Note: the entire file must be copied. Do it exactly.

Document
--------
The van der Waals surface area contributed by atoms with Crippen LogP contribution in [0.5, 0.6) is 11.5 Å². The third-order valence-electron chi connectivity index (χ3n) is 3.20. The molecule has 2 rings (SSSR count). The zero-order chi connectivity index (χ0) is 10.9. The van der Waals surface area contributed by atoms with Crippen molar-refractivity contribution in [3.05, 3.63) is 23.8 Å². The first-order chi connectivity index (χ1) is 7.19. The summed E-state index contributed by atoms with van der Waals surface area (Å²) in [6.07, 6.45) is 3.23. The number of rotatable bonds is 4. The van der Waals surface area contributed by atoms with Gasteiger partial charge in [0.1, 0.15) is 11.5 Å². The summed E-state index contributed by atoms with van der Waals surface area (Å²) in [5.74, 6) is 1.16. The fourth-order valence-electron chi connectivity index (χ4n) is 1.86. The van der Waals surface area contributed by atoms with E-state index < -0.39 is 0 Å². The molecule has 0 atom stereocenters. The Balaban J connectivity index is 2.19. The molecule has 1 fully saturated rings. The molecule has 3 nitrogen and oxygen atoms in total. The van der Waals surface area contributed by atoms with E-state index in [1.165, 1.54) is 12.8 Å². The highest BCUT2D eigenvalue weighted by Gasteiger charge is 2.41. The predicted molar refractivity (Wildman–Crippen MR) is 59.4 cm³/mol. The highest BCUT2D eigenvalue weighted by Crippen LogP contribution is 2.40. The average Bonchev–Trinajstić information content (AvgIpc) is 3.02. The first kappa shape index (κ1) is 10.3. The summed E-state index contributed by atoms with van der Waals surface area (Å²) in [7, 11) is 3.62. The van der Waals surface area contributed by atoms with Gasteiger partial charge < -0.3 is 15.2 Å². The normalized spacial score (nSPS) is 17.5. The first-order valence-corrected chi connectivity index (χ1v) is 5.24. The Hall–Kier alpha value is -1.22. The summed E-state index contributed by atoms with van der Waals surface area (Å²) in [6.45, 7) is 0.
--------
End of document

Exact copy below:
The van der Waals surface area contributed by atoms with Crippen LogP contribution in [0.5, 0.6) is 11.5 Å². The third-order valence-electron chi connectivity index (χ3n) is 3.20. The molecule has 2 rings (SSSR count). The zero-order chi connectivity index (χ0) is 10.9. The van der Waals surface area contributed by atoms with Crippen molar-refractivity contribution in [3.05, 3.63) is 23.8 Å². The first-order chi connectivity index (χ1) is 7.19. The summed E-state index contributed by atoms with van der Waals surface area (Å²) in [6.07, 6.45) is 3.23. The number of rotatable bonds is 4. The van der Waals surface area contributed by atoms with Gasteiger partial charge in [0.1, 0.15) is 11.5 Å². The summed E-state index contributed by atoms with van der Waals surface area (Å²) in [5.74, 6) is 1.16. The fourth-order valence-electron chi connectivity index (χ4n) is 1.86. The van der Waals surface area contributed by atoms with E-state index < -0.39 is 0 Å². The molecule has 0 atom stereocenters. The Balaban J connectivity index is 2.19. The molecule has 1 fully saturated rings. The molecule has 3 nitrogen and oxygen atoms in total. The van der Waals surface area contributed by atoms with E-state index in [1.165, 1.54) is 12.8 Å². The highest BCUT2D eigenvalue weighted by Gasteiger charge is 2.41. The predicted molar refractivity (Wildman–Crippen MR) is 59.4 cm³/mol. The highest BCUT2D eigenvalue weighted by Crippen LogP contribution is 2.40. The average Bonchev–Trinajstić information content (AvgIpc) is 3.02. The first kappa shape index (κ1) is 10.3. The summed E-state index contributed by atoms with van der Waals surface area (Å²) in [7, 11) is 3.62. The van der Waals surface area contributed by atoms with Gasteiger partial charge < -0.3 is 15.2 Å². The normalized spacial score (nSPS) is 17.5. The first-order valence-corrected chi connectivity index (χ1v) is 5.24. The Hall–Kier alpha value is -1.22. The summed E-state index contributed by atoms with van der Waals surface area (Å²) in [6.45, 7) is 0.